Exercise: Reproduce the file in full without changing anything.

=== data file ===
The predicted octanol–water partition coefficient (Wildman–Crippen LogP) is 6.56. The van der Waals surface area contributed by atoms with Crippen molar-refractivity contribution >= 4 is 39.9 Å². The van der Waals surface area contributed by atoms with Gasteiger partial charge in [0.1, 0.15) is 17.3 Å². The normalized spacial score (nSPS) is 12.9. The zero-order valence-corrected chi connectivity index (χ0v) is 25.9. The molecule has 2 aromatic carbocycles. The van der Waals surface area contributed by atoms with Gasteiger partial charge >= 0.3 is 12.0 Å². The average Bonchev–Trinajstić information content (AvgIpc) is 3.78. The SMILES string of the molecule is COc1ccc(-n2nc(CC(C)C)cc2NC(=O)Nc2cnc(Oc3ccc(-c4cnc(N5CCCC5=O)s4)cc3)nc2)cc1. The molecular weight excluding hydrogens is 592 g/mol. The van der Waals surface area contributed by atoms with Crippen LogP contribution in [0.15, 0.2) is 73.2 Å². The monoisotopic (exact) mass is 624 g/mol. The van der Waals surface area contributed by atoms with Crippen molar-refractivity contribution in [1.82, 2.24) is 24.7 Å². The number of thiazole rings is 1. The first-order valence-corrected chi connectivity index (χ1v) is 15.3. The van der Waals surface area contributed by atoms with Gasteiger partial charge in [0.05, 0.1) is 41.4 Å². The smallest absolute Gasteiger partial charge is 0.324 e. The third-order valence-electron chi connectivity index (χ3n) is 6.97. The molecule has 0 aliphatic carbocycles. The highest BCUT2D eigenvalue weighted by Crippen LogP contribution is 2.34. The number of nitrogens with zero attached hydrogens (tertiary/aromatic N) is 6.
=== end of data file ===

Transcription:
The predicted octanol–water partition coefficient (Wildman–Crippen LogP) is 6.56. The van der Waals surface area contributed by atoms with Crippen molar-refractivity contribution >= 4 is 39.9 Å². The van der Waals surface area contributed by atoms with Gasteiger partial charge in [0.1, 0.15) is 17.3 Å². The normalized spacial score (nSPS) is 12.9. The zero-order valence-corrected chi connectivity index (χ0v) is 25.9. The molecule has 2 aromatic carbocycles. The van der Waals surface area contributed by atoms with Gasteiger partial charge >= 0.3 is 12.0 Å². The average Bonchev–Trinajstić information content (AvgIpc) is 3.78. The SMILES string of the molecule is COc1ccc(-n2nc(CC(C)C)cc2NC(=O)Nc2cnc(Oc3ccc(-c4cnc(N5CCCC5=O)s4)cc3)nc2)cc1. The molecular weight excluding hydrogens is 592 g/mol. The van der Waals surface area contributed by atoms with Crippen LogP contribution in [0.15, 0.2) is 73.2 Å². The monoisotopic (exact) mass is 624 g/mol. The van der Waals surface area contributed by atoms with Crippen molar-refractivity contribution in [1.82, 2.24) is 24.7 Å². The number of thiazole rings is 1. The first-order valence-corrected chi connectivity index (χ1v) is 15.3. The van der Waals surface area contributed by atoms with Gasteiger partial charge in [0.05, 0.1) is 41.4 Å². The smallest absolute Gasteiger partial charge is 0.324 e. The third-order valence-electron chi connectivity index (χ3n) is 6.97. The molecule has 0 aliphatic carbocycles. The highest BCUT2D eigenvalue weighted by Crippen LogP contribution is 2.34. The number of nitrogens with zero attached hydrogens (tertiary/aromatic N) is 6.